Tomato Slinging in Spain Sparks Food Fight Trend

The town of Buñol has learned how to capitalize on the messiest hour in the Spanish summer.

tomatina
tomatina

A food fight in school would send you straight to detention. But on the streets of at least one Spanish town, it’s cause for celebration. The last Wednesday in August is one of the messiest holidays in the world: La Tomatina. In the center of Buñol, a small town near Valencia, more than 45,000 people let loose on each other Wednesday with 160 tons of fresh tomatoes in an hour-long festival of mayhem. The Guardian has a great photo gallery on this year's chaos.

A bright-red food fight might sound like more trouble than it’s worth for a village — after all, the huge crowds of rowdy tomato-splattered foreigners have been known to quadruple the local population of 10,000. And every year La Tomatina unleashes a fresh bout of hand-wringing over the waste of good food, especially now that Spain’s economic boom years are a thing of the past.

But the sleepy hamlet has learned to milk the tourist influx: Tour operators sell a host of packages with tickets to the festival starting at 99 pounds and rising, and hotels and local businesses also profit.

A food fight in school would send you straight to detention. But on the streets of at least one Spanish town, it’s cause for celebration. The last Wednesday in August is one of the messiest holidays in the world: La Tomatina. In the center of Buñol, a small town near Valencia, more than 45,000 people let loose on each other Wednesday with 160 tons of fresh tomatoes in an hour-long festival of mayhem. The Guardian has a great photo gallery on this year’s chaos.

A bright-red food fight might sound like more trouble than it’s worth for a village — after all, the huge crowds of rowdy tomato-splattered foreigners have been known to quadruple the local population of 10,000. And every year La Tomatina unleashes a fresh bout of hand-wringing over the waste of good food, especially now that Spain’s economic boom years are a thing of the past.

But the sleepy hamlet has learned to milk the tourist influx: Tour operators sell a host of packages with tickets to the festival starting at 99 pounds and rising, and hotels and local businesses also profit.

In fact, the town gets such an economic boost from its association with La Tomatina that other cities are emulating the idea with their own quirky regional festivals, like a “wine fight” in the northern Spanish town of Haro. Cities in Chile, Colombia, South Korea, and India have also held tomato festivals, often in cooperation with Buñol, helping increase publicity for the original.

Even better, Buñol makes money off of advertisements for films that feature the tomato fight. Back in 2002 the city registered the festival as a brand, so when companies like Samsung use La Tomatina for their advertisements, they pay for the privilege. Between rights and hotel fees, a Tomatina film shoot can generate around $335,000 for the town.

No one is quite sure how the tradition began. Local lore has it that the festival was first inspired in 1945, perhaps when a street fight collided with a grocer’s stall. It also may have started as a practical joke on a musician, or a protest against city council.

Whatever its origin, the townspeople enjoyed throwing tomatoes so much, they began to do it every year at the end of tomato season. The festival was eventually banned under Francisco Franco’s rule because it had no religious significance, but it was reinstated after his death in the mid-1970s and the ad-hoc gathering became increasingly professionalized in 1980s, with the city council taking over. After the festival ends, fire trucks spray down the pulp-covered streets–the acidity of the tomatoes is said to thoroughly disinfect the cobblestones.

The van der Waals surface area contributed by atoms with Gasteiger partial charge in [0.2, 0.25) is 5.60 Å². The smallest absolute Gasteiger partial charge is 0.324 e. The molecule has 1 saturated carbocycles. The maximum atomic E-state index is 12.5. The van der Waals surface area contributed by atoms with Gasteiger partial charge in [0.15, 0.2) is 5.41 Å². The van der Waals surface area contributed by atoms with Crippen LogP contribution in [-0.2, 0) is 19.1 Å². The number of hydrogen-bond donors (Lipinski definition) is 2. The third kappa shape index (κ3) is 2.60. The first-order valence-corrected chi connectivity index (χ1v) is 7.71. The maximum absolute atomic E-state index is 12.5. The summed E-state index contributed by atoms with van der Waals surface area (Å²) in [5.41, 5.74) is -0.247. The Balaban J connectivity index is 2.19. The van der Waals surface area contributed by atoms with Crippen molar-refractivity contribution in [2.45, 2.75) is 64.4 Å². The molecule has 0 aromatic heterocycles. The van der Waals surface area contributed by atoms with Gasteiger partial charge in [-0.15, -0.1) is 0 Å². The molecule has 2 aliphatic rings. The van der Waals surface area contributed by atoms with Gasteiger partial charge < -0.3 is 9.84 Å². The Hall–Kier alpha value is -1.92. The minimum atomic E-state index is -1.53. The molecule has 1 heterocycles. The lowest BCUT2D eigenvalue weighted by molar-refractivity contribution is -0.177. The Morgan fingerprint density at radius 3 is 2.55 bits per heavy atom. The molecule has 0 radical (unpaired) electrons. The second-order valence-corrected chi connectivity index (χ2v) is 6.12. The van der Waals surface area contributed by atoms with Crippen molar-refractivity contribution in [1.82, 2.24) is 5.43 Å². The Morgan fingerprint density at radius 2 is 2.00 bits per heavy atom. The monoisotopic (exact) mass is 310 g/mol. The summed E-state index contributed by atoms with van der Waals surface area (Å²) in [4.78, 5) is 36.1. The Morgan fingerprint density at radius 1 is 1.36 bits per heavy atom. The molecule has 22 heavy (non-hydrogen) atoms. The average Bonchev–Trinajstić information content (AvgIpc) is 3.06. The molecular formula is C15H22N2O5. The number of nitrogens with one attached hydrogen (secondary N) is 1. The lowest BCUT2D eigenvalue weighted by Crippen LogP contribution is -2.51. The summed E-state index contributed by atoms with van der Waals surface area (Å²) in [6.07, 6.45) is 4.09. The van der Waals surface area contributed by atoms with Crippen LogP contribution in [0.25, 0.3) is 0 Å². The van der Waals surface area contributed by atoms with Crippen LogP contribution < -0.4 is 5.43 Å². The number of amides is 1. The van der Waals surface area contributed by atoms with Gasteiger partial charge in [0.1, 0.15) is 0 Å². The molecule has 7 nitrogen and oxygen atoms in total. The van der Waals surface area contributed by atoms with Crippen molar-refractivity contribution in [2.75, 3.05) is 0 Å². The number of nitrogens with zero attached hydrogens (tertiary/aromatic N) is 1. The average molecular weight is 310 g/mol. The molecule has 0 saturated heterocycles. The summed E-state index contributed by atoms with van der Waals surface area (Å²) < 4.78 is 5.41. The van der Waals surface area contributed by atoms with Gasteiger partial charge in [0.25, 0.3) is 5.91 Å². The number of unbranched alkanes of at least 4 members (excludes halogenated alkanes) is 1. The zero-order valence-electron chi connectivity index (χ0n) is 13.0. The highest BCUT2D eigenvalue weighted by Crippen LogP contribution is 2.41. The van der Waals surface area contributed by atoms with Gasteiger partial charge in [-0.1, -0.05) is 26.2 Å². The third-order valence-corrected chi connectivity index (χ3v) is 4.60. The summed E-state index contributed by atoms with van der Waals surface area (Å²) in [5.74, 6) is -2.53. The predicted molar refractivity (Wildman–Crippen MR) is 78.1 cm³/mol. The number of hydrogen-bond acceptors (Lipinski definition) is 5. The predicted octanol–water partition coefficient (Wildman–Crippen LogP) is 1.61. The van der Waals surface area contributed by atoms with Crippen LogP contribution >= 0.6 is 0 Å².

And while tomato slinging may be messy — not to mention wasteful — it’s certainly safer than another well-known Spanish festival that’s also a perennial target for criticism: Pamplona’s running of the bulls.

Photo credit: aaroncorey/Flickr

More from Foreign Policy

Soldiers of the P18 Gotland Regiment of the Swedish Army camouflage an armoured vehicle during a field exercise near Visby on the Swedish island of Gotland on May 17.
Soldiers of the P18 Gotland Regiment of the Swedish Army camouflage an armoured vehicle during a field exercise near Visby on the Swedish island of Gotland on May 17.

What Are Sweden and Finland Thinking?

European leaders have reassessed Russia’s intentions and are balancing against the threat that Putin poses to the territorial status quo. 

Ukrainian infantry take part in a training exercise with tanks near Dnipropetrovsk oblast, Ukraine, less than 50 miles from the front lines, on May 9.
Ukrainian infantry take part in a training exercise with tanks near Dnipropetrovsk oblast, Ukraine, less than 50 miles from the front lines, on May 9.

The Window To Expel Russia From Ukraine Is Now

Russia is digging in across the southeast.

U.S. President Joe Biden and Secretary of State Antony Blinken participate in a virtual summit with the leaders of Quadrilateral Security Dialogue countries at the White House in Washington on March 12.
U.S. President Joe Biden and Secretary of State Antony Blinken participate in a virtual summit with the leaders of Quadrilateral Security Dialogue countries at the White House in Washington on March 12.

Why China Is Paranoid About the Quad

Beijing has long lived with U.S. alliances in Asia, but a realigned India would change the game.

Members of the National Defence Training Association of Finland attend a training.
Members of the National Defence Training Association of Finland attend a training.

Finns Show Up for Conscription. Russians Dodge It.

Two seemingly similar systems produce very different militaries.